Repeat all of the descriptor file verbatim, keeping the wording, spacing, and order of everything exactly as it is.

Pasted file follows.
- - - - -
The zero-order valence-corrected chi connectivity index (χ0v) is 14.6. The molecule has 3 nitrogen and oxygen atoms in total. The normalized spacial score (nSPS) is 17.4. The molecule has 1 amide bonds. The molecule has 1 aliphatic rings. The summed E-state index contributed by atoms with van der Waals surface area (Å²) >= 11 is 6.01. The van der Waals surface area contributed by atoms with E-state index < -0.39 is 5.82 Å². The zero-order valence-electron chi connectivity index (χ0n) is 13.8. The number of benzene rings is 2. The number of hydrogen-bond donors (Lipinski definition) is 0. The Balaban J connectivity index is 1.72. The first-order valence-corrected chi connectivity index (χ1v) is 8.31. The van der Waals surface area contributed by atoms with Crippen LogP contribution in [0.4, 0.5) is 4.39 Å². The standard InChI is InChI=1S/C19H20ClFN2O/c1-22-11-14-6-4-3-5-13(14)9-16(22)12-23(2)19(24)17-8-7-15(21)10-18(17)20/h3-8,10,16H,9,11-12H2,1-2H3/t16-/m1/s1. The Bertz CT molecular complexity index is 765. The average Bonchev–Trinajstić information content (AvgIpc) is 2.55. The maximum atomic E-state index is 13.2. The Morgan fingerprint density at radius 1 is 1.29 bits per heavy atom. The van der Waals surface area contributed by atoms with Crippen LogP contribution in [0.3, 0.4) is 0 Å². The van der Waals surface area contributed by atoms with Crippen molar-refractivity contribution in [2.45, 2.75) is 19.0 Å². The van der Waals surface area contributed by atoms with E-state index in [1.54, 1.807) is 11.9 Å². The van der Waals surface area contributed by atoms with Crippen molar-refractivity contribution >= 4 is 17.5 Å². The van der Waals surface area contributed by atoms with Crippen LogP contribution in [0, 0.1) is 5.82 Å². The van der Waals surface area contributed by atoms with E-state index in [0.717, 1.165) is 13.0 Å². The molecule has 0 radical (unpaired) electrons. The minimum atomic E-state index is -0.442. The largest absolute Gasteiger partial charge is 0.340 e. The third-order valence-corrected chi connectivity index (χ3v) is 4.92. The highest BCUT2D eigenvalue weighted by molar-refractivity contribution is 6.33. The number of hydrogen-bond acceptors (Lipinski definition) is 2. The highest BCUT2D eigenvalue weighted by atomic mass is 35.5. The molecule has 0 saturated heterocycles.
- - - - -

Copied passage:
The zero-order valence-corrected chi connectivity index (χ0v) is 14.6. The molecule has 3 nitrogen and oxygen atoms in total. The normalized spacial score (nSPS) is 17.4. The molecule has 1 amide bonds. The molecule has 1 aliphatic rings. The summed E-state index contributed by atoms with van der Waals surface area (Å²) >= 11 is 6.01. The van der Waals surface area contributed by atoms with E-state index < -0.39 is 5.82 Å². The zero-order valence-electron chi connectivity index (χ0n) is 13.8. The number of benzene rings is 2. The number of hydrogen-bond donors (Lipinski definition) is 0. The Balaban J connectivity index is 1.72. The first-order valence-corrected chi connectivity index (χ1v) is 8.31. The van der Waals surface area contributed by atoms with Crippen LogP contribution in [0.4, 0.5) is 4.39 Å². The standard InChI is InChI=1S/C19H20ClFN2O/c1-22-11-14-6-4-3-5-13(14)9-16(22)12-23(2)19(24)17-8-7-15(21)10-18(17)20/h3-8,10,16H,9,11-12H2,1-2H3/t16-/m1/s1. The Bertz CT molecular complexity index is 765. The average Bonchev–Trinajstić information content (AvgIpc) is 2.55. The maximum atomic E-state index is 13.2. The Morgan fingerprint density at radius 1 is 1.29 bits per heavy atom. The van der Waals surface area contributed by atoms with Crippen LogP contribution in [0.3, 0.4) is 0 Å². The van der Waals surface area contributed by atoms with Crippen molar-refractivity contribution in [2.45, 2.75) is 19.0 Å². The van der Waals surface area contributed by atoms with E-state index in [1.54, 1.807) is 11.9 Å². The van der Waals surface area contributed by atoms with Crippen molar-refractivity contribution >= 4 is 17.5 Å². The van der Waals surface area contributed by atoms with Crippen LogP contribution in [0, 0.1) is 5.82 Å². The van der Waals surface area contributed by atoms with E-state index in [0.717, 1.165) is 13.0 Å². The molecule has 0 radical (unpaired) electrons. The minimum atomic E-state index is -0.442. The largest absolute Gasteiger partial charge is 0.340 e. The third-order valence-corrected chi connectivity index (χ3v) is 4.92. The highest BCUT2D eigenvalue weighted by molar-refractivity contribution is 6.33. The number of hydrogen-bond acceptors (Lipinski definition) is 2. The highest BCUT2D eigenvalue weighted by atomic mass is 35.5. The molecule has 0 saturated heterocycles.